Loretta knew the place so I felt I was in good hands. I had the romantic idea of working in a top notch kitchen under a brilliant chef and working my way through the NYC restaurant community. I landed a job at Jean George's new farm to table restaurant, ABC Kitchen. I was ready to soak it all up when Loretta's gig needed a chef in a bad way. I told Jean George thanks but no thanks and ended up diving head first into the project with Loretta. The restaurant Loretta was working on was a worker owned restaurant with a really compelling back story but unfortunately a ton of debt and burnt bridges. We had so much confidence in ourselves we didn't really stop to think that this place was dead to the food world and would never be resurrected. Instead, we rolled out a sexy small plates menu, hired a handful of amazing people and put ourselves out there. This was such an exciting experience for me as a young chef. I had complete control of where my food came from and ended up finding some amazing local, sustainable food vendors. My menu was simple, top quality ingredients with playful preparations and lots of flavor. If I learned anything from Susan and Mary Sue it was how to pull flavor out of just about anything. My menu was well received and flattering reviews were popping up all over the Internet. I felt validated and confident. The project unfortunately was underfunded and not supported properly by the owners and became a dead horse that I just wasn't into beating anymore. So back to LA it was....New York was too cold and stinky for me anyway.
So here we are, two passionate, insatiable people who just want to get it right and serve some really great food and do right by our staff, guests, and our community...we are both fiercely competitive, eager and ready...which to me sounds like the right ingredients to make a restaurant of our own.

Saturday, December 18, 2010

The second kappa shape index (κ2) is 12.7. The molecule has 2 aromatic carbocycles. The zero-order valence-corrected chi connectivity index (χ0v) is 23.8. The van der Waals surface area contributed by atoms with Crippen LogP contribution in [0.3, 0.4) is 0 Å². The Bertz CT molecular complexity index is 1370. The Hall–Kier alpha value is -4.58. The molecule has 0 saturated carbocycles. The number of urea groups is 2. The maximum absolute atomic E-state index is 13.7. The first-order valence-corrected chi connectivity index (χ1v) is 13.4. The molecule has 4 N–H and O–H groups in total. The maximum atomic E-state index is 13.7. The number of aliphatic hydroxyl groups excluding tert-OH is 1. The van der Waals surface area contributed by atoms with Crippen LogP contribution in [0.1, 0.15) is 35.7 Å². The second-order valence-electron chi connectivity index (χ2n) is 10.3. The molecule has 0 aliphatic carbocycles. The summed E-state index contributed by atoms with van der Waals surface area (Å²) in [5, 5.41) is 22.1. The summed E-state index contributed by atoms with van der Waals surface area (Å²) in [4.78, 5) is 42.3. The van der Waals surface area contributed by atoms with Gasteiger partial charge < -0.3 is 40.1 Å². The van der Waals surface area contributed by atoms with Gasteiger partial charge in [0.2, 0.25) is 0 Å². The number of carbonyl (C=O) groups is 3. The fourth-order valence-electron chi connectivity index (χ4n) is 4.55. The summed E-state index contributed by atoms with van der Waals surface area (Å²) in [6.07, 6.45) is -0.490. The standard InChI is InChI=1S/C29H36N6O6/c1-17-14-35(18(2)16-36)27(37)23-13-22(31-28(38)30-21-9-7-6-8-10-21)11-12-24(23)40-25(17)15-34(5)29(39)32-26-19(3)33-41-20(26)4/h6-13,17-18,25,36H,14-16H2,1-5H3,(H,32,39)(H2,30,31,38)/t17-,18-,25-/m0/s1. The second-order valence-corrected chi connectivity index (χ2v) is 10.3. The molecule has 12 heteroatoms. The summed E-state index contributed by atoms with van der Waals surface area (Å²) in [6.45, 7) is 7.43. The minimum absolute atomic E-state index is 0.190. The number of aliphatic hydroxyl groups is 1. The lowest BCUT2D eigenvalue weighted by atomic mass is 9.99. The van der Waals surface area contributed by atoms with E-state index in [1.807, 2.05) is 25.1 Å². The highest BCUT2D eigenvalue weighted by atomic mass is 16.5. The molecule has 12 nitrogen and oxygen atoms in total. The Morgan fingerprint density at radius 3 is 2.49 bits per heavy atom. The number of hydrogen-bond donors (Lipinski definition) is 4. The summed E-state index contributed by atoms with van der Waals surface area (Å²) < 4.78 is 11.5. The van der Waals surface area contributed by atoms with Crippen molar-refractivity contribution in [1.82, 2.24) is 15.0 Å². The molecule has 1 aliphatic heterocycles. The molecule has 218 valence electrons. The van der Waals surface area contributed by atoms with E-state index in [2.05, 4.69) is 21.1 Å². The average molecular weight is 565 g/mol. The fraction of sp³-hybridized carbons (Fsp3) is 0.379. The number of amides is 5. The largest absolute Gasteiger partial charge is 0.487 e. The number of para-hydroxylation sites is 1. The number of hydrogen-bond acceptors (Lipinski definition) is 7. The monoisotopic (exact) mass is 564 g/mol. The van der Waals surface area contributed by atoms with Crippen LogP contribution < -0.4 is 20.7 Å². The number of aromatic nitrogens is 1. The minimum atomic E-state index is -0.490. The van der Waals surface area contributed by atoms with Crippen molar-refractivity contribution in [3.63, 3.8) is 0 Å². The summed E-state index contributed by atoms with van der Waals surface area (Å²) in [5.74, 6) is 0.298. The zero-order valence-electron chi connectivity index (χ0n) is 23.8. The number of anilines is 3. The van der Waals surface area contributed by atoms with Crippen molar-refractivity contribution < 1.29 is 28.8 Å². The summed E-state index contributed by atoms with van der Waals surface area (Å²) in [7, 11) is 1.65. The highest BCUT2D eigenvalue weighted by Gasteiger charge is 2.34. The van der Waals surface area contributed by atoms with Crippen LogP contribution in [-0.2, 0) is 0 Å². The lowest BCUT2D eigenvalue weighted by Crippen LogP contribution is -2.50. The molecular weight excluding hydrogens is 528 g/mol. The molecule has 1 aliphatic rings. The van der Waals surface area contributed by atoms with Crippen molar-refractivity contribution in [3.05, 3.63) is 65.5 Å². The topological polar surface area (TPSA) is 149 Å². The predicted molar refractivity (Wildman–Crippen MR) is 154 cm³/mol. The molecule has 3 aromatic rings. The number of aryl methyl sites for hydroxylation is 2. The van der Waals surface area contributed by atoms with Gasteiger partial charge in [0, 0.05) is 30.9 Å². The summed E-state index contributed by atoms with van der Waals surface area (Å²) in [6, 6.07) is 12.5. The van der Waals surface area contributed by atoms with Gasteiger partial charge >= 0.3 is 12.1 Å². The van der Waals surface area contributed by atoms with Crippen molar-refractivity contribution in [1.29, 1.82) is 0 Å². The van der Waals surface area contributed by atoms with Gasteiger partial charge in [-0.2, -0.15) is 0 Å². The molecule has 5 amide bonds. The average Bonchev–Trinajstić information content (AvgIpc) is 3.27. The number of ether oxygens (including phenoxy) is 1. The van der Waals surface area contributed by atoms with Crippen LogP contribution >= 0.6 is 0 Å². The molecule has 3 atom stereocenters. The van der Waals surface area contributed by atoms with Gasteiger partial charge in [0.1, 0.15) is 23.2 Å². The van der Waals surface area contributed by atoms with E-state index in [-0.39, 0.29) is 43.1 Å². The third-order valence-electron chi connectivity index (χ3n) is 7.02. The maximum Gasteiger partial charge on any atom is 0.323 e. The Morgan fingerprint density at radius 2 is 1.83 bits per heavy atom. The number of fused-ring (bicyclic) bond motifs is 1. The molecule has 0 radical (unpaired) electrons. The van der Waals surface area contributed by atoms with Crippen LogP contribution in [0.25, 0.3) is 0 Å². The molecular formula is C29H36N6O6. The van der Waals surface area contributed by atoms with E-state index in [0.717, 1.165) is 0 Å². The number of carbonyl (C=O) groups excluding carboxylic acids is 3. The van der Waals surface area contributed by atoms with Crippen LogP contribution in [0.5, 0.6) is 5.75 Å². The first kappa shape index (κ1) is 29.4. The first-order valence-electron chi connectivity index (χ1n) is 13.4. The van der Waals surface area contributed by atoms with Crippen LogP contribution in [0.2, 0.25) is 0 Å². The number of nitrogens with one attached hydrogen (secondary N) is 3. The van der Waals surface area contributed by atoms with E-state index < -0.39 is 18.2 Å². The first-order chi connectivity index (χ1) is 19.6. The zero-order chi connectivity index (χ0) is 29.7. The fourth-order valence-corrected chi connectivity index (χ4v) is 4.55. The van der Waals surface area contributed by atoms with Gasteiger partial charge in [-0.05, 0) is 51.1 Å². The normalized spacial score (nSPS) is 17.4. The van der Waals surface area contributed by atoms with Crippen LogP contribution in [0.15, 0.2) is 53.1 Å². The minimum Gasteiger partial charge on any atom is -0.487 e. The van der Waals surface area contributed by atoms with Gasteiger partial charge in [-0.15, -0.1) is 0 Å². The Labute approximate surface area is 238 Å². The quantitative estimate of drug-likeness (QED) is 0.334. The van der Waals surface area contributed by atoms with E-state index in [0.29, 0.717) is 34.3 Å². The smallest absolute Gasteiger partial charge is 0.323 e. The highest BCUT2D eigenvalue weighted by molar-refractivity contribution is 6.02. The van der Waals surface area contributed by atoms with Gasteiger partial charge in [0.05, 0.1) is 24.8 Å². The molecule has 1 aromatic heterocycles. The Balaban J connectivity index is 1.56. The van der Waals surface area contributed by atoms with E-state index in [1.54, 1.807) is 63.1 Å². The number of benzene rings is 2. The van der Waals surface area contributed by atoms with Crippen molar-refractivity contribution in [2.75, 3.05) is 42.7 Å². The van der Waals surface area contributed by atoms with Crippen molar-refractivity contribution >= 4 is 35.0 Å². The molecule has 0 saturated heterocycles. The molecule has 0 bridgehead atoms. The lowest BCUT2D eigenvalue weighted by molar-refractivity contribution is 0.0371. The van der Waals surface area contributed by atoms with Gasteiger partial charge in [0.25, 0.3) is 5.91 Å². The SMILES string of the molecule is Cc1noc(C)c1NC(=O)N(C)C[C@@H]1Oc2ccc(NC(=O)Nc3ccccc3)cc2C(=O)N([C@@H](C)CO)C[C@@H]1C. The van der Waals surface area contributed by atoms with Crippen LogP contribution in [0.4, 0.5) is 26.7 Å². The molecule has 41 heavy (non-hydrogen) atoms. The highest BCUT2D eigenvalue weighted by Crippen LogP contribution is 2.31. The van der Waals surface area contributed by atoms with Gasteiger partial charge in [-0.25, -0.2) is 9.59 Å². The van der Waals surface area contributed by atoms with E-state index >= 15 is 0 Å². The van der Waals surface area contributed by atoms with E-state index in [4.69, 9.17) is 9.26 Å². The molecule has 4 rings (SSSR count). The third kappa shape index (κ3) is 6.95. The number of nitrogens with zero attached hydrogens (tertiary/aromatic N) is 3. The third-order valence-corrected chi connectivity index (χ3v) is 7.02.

Our track history together

Teresa and I have worked on two projects since we met in the summer of 2009. We started the Border Grill Truck in June with two employees (ourselves), and by December had ten employees and two to three trucks running almost everyday. Financially, we broke even in the third month and brought 28% profit to the bottom line. This is our truck from the Mundo Management offices in Downtown LA (look closely and you can see me in the driver's seat):

We were incredible taco slingers, and could feed masses in tiny bits of time. I think our record was 3000 tacos in a 2 hour timespan for the VERY hungry staff of Legal Zoom. In a taco truck showdown for Nancy Silverton's staff party, we beat the infamous Kogi Truck. This is us in front of Mozza Osteria with Nancy:

Though a very interesting (and unusual) business opportunity for us, we are restaurant people at heart. When we moved to NYC for my job, I managed to convince Teresa to help me on the project of resuming dinner service for COLORS Restaurant, a struggle worker-owned cooperative restaurant that had a fine-dining theme and a steak-house feel. We completely reconceptualized the menu around the ideas of local sourcing, global flavors (to stay true to the culturally rich past of the restaurant), and small plates. Our customers seemed to like our concept because we accumulated about 70 reviews averaging 4 stars on OpenTable in four months of operation. This is opening night:

We brought an unusual management style to our project. Namely, we cross-trained almost every single person on staff, whether back-of-house or front. Our goal was not only to streamline operations (staffing was so much easier), but also to develop people through increased line skills and ultimately, an ownership mentality. Nestor, a barback we promoted into a bartender position, helped us develop the cocktail menu:

Our menu and style of service was what stole the show. Teresa conceptualized the entire menu in less than a month, and came up with 3 seasonal menus over the course of our project. Superior product, exciting flavor combinations, and elegant presentations were what we were all about. Nowadays, we judge a restaurant by whether we'd be able to eat there everynight. We ate off of Teresa's menu multiple times a night, as did some of our friends:
Because we served small plates, the kitchen dictated when food would be produced (according to what was most efficient), rather than waiting to be told by servers when to start cooking. Traditional restaurants sometimes have trouble producing food in a timely manner when servers put orders in all at once. Because of our reversal, there was no such thing as a "wait time" for food; it came out in a steady and consistent manner that left no table waiting.